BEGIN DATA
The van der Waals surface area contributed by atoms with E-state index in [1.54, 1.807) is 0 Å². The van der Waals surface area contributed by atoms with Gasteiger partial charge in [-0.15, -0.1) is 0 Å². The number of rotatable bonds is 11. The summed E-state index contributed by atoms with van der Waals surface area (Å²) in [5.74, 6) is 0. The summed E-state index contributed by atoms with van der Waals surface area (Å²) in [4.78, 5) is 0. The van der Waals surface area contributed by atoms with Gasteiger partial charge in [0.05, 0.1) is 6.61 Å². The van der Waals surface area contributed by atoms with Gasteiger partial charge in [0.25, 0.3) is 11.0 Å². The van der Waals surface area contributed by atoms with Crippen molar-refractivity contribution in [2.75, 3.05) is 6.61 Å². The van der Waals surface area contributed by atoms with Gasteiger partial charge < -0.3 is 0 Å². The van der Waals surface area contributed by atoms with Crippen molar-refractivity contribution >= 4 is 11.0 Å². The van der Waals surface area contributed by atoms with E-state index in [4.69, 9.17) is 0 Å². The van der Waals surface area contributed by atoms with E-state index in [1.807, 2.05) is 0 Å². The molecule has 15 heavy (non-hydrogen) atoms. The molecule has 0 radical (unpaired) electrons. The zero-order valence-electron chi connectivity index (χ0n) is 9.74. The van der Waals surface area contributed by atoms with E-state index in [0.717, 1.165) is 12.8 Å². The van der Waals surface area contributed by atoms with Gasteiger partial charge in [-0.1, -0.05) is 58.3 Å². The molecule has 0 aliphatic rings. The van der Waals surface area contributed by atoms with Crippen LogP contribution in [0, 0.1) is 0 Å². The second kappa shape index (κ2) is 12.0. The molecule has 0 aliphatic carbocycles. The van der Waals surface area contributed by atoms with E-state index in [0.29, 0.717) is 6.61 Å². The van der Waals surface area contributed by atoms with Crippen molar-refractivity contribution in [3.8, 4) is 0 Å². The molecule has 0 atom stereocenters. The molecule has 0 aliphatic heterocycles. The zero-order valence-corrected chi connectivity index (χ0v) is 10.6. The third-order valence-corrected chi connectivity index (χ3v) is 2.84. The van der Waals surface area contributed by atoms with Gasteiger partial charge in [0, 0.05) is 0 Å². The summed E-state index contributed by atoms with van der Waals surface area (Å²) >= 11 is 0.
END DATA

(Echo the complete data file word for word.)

The van der Waals surface area contributed by atoms with E-state index in [1.54, 1.807) is 0 Å². The van der Waals surface area contributed by atoms with Gasteiger partial charge in [-0.15, -0.1) is 0 Å². The number of rotatable bonds is 11. The summed E-state index contributed by atoms with van der Waals surface area (Å²) in [5.74, 6) is 0. The summed E-state index contributed by atoms with van der Waals surface area (Å²) in [4.78, 5) is 0. The van der Waals surface area contributed by atoms with Gasteiger partial charge in [0.05, 0.1) is 6.61 Å². The van der Waals surface area contributed by atoms with Gasteiger partial charge in [0.25, 0.3) is 11.0 Å². The van der Waals surface area contributed by atoms with Crippen molar-refractivity contribution in [2.75, 3.05) is 6.61 Å². The van der Waals surface area contributed by atoms with Gasteiger partial charge < -0.3 is 0 Å². The van der Waals surface area contributed by atoms with Crippen molar-refractivity contribution >= 4 is 11.0 Å². The van der Waals surface area contributed by atoms with E-state index in [4.69, 9.17) is 0 Å². The van der Waals surface area contributed by atoms with E-state index in [1.807, 2.05) is 0 Å². The molecule has 15 heavy (non-hydrogen) atoms. The molecule has 0 radical (unpaired) electrons. The zero-order valence-electron chi connectivity index (χ0n) is 9.74. The van der Waals surface area contributed by atoms with E-state index in [0.717, 1.165) is 12.8 Å². The van der Waals surface area contributed by atoms with Gasteiger partial charge in [-0.1, -0.05) is 58.3 Å². The molecule has 0 aliphatic rings. The van der Waals surface area contributed by atoms with Crippen LogP contribution in [0, 0.1) is 0 Å². The second kappa shape index (κ2) is 12.0. The molecule has 0 aliphatic carbocycles. The van der Waals surface area contributed by atoms with E-state index in [0.29, 0.717) is 6.61 Å². The van der Waals surface area contributed by atoms with Crippen molar-refractivity contribution in [3.8, 4) is 0 Å². The molecule has 0 atom stereocenters. The molecule has 0 aliphatic heterocycles. The zero-order valence-corrected chi connectivity index (χ0v) is 10.6. The third-order valence-corrected chi connectivity index (χ3v) is 2.84. The van der Waals surface area contributed by atoms with Gasteiger partial charge in [0, 0.05) is 0 Å². The summed E-state index contributed by atoms with van der Waals surface area (Å²) >= 11 is 0.